Cenovus, Portage College partner on housing program that includes Conklin, Janvier and Chipewyan Prairie First Nation

·2 min read

Cenovus Energy has partnered with Lac La Biche’s Portage College for a basic home construction and maintenance program to residents of Conklin, Janvier, the Chipewyan Prairie First Nation and three other communities in the Cenovus Indigenous housing initiative.

The six-month course teaches people how to build and maintain homes locally. Students develop entry-level construction skills that can be used towards a trade certification. The program begins recruiting students in upcoming weeks.

“This program will benefit our community lots,” said Shirley Tremblay, president of Conklin Métis Local 193. “It builds capacity and will give them the knowledge of carpentry or plumbing that they would need to pursue their education.”

Tremblay said the program will be taught in the community and students can work directly with instructors as houses are built.

Portage College spokesperson Jaime Davies said students will build a “legacy building” for their communities during the program. This could include a gazebo, greenhouse or workshop.

“The communities have been involved in the design of the training program from the beginning,” said Davies in an email. “They provide input into what training would most benefit the, how training could best be delivered and what would help make the program successful.”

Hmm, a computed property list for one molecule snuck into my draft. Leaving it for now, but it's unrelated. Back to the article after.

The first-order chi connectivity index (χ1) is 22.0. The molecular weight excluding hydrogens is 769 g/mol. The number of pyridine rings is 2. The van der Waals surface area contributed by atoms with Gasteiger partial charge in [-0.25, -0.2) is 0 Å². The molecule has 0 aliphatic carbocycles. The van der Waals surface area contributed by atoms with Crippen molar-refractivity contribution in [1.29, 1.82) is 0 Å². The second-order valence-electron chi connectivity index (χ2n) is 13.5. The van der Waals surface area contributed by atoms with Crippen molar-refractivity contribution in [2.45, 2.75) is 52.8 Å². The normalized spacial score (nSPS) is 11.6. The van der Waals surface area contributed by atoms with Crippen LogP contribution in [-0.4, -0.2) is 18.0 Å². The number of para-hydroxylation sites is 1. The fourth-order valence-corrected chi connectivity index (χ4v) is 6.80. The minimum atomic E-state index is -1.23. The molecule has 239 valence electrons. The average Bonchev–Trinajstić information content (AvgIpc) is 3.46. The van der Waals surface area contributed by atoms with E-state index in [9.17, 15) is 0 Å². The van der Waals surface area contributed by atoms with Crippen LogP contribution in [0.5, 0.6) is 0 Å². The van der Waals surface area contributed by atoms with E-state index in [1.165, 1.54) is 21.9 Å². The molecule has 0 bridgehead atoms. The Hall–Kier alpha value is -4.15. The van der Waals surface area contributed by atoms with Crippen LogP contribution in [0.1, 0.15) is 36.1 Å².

The program is part of a broader $50 million, five-year project to build about 200 new homes in Indigenous communities facing a housing crisis. There is the potential to stretch the project to 10 years and a $100 million commitment.

The other communities in the program are Heart Lake First Nation and Beaver Lake Cree Nation, both near Lac La Biche; and Cold Lake First Nations.

Cenovus said the company reviewed multiple program proposals from local colleges, but did not confirm which colleges reached out. Keyano College would not confirm if they made a proposal to Cenovus.

“Portage College was chosen because their proposal met the needs of our communities and the expectations we have for the training program,” said Cenovus spokesperson Sonja Franklin. “They have a long history of working with Indigenous communities to deliver quality training programs.”


Sarah Williscraft, Local Journalism Initiative Reporter, Fort McMurray Today